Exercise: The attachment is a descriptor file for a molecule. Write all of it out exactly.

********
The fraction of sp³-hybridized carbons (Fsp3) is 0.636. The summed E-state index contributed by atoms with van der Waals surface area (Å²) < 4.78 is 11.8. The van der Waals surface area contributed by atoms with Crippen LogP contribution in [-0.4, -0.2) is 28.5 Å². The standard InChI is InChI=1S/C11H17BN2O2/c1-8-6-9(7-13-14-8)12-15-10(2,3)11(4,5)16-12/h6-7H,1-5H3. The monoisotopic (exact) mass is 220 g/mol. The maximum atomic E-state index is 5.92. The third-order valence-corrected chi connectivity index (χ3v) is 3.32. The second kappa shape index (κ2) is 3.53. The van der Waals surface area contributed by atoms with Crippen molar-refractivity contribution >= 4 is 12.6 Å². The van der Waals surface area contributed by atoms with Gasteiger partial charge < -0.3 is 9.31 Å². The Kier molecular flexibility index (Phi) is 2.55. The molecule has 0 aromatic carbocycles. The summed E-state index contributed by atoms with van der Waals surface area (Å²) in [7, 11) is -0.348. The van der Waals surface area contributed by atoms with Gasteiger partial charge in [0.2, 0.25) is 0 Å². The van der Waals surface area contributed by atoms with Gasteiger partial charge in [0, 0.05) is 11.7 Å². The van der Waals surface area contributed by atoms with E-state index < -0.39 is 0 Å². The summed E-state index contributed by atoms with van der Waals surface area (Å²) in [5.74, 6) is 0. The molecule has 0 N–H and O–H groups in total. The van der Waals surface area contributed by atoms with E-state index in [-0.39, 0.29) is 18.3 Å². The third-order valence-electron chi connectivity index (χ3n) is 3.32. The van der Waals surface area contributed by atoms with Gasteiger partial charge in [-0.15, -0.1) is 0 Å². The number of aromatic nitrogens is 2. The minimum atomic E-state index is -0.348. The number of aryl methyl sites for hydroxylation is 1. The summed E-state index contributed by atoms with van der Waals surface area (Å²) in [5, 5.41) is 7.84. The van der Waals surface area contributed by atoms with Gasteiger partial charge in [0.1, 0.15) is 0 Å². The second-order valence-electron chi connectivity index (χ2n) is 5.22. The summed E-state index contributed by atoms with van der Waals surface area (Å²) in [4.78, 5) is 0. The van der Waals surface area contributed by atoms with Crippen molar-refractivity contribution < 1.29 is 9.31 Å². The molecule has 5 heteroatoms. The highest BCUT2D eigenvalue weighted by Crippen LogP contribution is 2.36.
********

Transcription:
The fraction of sp³-hybridized carbons (Fsp3) is 0.636. The summed E-state index contributed by atoms with van der Waals surface area (Å²) < 4.78 is 11.8. The van der Waals surface area contributed by atoms with Crippen LogP contribution in [-0.4, -0.2) is 28.5 Å². The standard InChI is InChI=1S/C11H17BN2O2/c1-8-6-9(7-13-14-8)12-15-10(2,3)11(4,5)16-12/h6-7H,1-5H3. The monoisotopic (exact) mass is 220 g/mol. The maximum atomic E-state index is 5.92. The third-order valence-corrected chi connectivity index (χ3v) is 3.32. The second kappa shape index (κ2) is 3.53. The van der Waals surface area contributed by atoms with Crippen molar-refractivity contribution >= 4 is 12.6 Å². The van der Waals surface area contributed by atoms with Gasteiger partial charge < -0.3 is 9.31 Å². The Kier molecular flexibility index (Phi) is 2.55. The molecule has 0 aromatic carbocycles. The summed E-state index contributed by atoms with van der Waals surface area (Å²) in [7, 11) is -0.348. The van der Waals surface area contributed by atoms with Gasteiger partial charge in [0.2, 0.25) is 0 Å². The van der Waals surface area contributed by atoms with Gasteiger partial charge in [0, 0.05) is 11.7 Å². The van der Waals surface area contributed by atoms with E-state index < -0.39 is 0 Å². The summed E-state index contributed by atoms with van der Waals surface area (Å²) in [5.74, 6) is 0. The molecule has 0 N–H and O–H groups in total. The van der Waals surface area contributed by atoms with E-state index in [-0.39, 0.29) is 18.3 Å². The third-order valence-electron chi connectivity index (χ3n) is 3.32. The van der Waals surface area contributed by atoms with Gasteiger partial charge in [-0.15, -0.1) is 0 Å². The number of aromatic nitrogens is 2. The minimum atomic E-state index is -0.348. The number of aryl methyl sites for hydroxylation is 1. The summed E-state index contributed by atoms with van der Waals surface area (Å²) in [5, 5.41) is 7.84. The van der Waals surface area contributed by atoms with Gasteiger partial charge in [0.1, 0.15) is 0 Å². The second-order valence-electron chi connectivity index (χ2n) is 5.22. The summed E-state index contributed by atoms with van der Waals surface area (Å²) in [4.78, 5) is 0. The van der Waals surface area contributed by atoms with Crippen molar-refractivity contribution < 1.29 is 9.31 Å². The molecule has 5 heteroatoms. The highest BCUT2D eigenvalue weighted by Crippen LogP contribution is 2.36.